Photo (cc) by LendingMemo
The fall semester is quickly approaching, and college students have only a few months left to make their final preparations. Unless there is no unmet financial need, one challenge usually remains at the top of the list for both current and new attendees: how to pay for tuition, fees, books, room and board.
While some students pick up a side gig to fill the gap, others apply for various forms of financial aid to soften the blow. For those who do the latter, fraudsters may view them as perfect candidates for financial aid scams.
For starters, when you’re looking into scholarships, the Federal Trade Commission recommends that you watch out for the following red flags:
- “The scholarship is guaranteed or your money back.”
- “You can’t get this information anywhere else.”
- “I just need your credit card or bank account number to hold this scholarship.”
- “We’ll do all the work. You just pay a processing fee.”
- “The scholarship will cost some money.”
- You’ve been selected by a foundation to receive a scholarship, or you’re a finalist in a contest you didn’t know about.
Let’s take a closer look at some of the warning signs that indicate you may be dealing with a financial aid scam.
1. Free seminars
Have you received an unsolicited invitation to a free financial aid seminar, only to find out that it’s actually a sales pitch for the opportunity to get your hands on tons of valuable scholarship resources? In many instances, “the opportunity is a chance to pay for information you could find yourself for free,” says StudentAid.gov.
Or they might be trying to sell you some other product or service that has nothing to do with financial aid.
2. Up-front payments
Has a company guaranteed that you will get a scholarship by using its search service or you’ll receive your money back? If a scholarship in fact materializes, it will likely be worth less than what you initially paid. And good luck with the refund request once you discover you’ve been scammed.
Or how about a notice that tells you that everyone who applies will get a scholarship? All you have to do is pay a processing fee to get yours. Rarely will you find a competitive scholarship that is forking over cash to every applicant.
Beware of emailed notices about scholarships or other financial aid that ask you to click on a link to provide your account information or Social Security number. It’s most likely a phishing attempt, pretending to be from a reputable source you trust in order to gather your personal information and subject you to identity theft. Don’t click.
4. Fraudulent award notice
What about those award notices that appear in the mail for scholarships you’ve never applied for? In many instances, they require you to pay a fixed sum of cash immediately to claim the funds. Says the FTC:
[They] tell students they’ve been selected as “finalists” for awards that require an up-front fee. Sometimes, these companies ask for a student’s checking account to “confirm eligibility,” then debit the account without the student’s consent. Other companies quote only a relatively small “monthly” or “weekly” fee and then ask for authorization to debit your checking account – for an undetermined length of time.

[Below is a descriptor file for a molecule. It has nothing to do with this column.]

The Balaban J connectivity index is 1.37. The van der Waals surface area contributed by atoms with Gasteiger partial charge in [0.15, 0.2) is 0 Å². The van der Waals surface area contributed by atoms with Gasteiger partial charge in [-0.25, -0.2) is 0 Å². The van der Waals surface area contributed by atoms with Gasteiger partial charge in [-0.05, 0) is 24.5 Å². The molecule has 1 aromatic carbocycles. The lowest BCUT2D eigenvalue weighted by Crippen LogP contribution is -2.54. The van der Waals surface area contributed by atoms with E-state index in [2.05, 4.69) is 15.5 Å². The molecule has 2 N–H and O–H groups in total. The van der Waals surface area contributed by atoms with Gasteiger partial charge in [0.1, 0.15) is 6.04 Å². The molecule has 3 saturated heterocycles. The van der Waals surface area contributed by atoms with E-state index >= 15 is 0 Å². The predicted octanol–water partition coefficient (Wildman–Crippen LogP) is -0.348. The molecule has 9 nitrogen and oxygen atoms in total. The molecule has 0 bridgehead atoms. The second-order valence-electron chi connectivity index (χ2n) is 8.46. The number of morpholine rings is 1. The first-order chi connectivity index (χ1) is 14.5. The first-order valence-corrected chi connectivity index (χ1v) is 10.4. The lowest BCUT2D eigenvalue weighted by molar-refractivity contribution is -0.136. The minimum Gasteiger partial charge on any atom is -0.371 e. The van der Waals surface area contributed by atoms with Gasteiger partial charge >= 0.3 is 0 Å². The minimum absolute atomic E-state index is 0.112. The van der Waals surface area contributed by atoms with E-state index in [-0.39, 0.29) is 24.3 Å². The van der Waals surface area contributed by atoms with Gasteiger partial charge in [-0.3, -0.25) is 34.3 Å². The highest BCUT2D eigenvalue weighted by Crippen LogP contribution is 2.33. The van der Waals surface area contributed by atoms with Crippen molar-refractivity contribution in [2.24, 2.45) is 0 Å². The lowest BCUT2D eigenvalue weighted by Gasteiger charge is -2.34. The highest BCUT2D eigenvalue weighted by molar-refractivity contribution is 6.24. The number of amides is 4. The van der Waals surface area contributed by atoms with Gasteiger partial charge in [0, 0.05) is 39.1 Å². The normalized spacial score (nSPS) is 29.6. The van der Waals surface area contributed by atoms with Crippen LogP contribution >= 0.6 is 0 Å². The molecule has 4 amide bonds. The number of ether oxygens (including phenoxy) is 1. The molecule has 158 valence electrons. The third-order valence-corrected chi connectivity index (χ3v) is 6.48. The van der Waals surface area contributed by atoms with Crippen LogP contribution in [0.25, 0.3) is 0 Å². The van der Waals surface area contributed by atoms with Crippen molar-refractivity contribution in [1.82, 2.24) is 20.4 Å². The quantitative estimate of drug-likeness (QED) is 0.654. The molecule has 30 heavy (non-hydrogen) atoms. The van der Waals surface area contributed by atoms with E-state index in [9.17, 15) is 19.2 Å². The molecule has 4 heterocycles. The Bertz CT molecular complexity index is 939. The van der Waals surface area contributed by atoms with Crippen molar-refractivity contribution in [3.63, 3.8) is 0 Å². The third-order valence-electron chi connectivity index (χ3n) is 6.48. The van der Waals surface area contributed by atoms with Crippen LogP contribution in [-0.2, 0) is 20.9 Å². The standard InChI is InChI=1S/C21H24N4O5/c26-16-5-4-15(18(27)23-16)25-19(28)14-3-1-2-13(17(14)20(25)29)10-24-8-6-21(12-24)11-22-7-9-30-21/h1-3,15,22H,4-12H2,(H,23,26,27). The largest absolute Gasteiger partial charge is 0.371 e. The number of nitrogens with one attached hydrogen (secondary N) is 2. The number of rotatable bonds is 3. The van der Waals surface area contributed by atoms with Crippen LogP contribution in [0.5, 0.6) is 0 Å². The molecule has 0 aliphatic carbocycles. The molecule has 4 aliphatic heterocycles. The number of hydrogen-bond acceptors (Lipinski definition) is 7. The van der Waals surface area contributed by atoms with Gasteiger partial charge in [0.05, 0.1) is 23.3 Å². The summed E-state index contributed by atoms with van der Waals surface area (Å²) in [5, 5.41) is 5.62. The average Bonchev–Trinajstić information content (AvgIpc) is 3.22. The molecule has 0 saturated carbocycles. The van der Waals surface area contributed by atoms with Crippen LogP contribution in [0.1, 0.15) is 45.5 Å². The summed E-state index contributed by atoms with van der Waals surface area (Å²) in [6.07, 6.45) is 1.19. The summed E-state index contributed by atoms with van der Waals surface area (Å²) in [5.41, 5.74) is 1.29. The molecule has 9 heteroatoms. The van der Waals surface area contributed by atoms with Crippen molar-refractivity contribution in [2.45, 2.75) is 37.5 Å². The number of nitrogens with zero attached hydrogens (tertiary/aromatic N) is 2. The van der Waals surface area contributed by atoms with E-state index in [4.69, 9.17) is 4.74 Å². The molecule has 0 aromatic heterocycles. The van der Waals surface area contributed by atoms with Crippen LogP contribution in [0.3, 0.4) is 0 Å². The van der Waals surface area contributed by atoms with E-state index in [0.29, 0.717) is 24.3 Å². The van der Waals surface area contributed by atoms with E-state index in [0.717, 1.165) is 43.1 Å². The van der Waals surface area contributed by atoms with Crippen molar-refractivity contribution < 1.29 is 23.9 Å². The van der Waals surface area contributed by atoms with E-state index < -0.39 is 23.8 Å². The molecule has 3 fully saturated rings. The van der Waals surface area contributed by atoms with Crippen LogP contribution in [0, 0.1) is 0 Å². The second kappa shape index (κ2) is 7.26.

5. FAFSA alternatives or help with FAFSA
The only way to obtain federal funding is by completing the Free Application for Federal Student Aid or FAFSA to determine your eligibility. Don’t be fooled into thinking otherwise.
When companies come knocking, offering to complete FAFSA for you in exchange for payment, simply refuse the offer in order to save money and protect yourself from the possibility of identity theft in case it’s a scam.
6. Scholarship application fee
Perhaps you’ve been invited to apply for a particular scholarship that requires a small fee to be entered. Even if they’ve awarded money in the past, it’s important to understand that it is more than likely a for-profit entity that thrives off of money paid by applicants. Says FinAid.org:
The typical scam receives 5,000 to 10,000 applications and charges fees of $5 to $35. These scams can afford to pay out a $1,000 scholarship or two and still pocket a hefty profit, if they happen to award any scholarships at all. Your odds of winning a scholarship from such scams are less than your chances of striking it rich in the lottery.
7. Unrealistic interest rates
The interest rates on federal student loans are set by law, but private loans are another story because the lender usually factors in credit history. So, fraudsters trick students and their parents into believing that they can offer a more competitive product for just a small sum to cover administrative fees. The disbursement day usually comes and goes, with no deposit. According to FinAid.org:
Real educational loans deduct the fees from the disbursement check. They never require an up-front fee when you submit the application. If the loan is not issued by a bank or other recognized lender, it is probably a scam. Show the offer to your local bank manager to get their advice.
8. Undisclosed contact information
Is the entity’s contact information anywhere to be found? A post office box isn’t necessarily a red flag, but you need to independently confirm that the organization actually exists.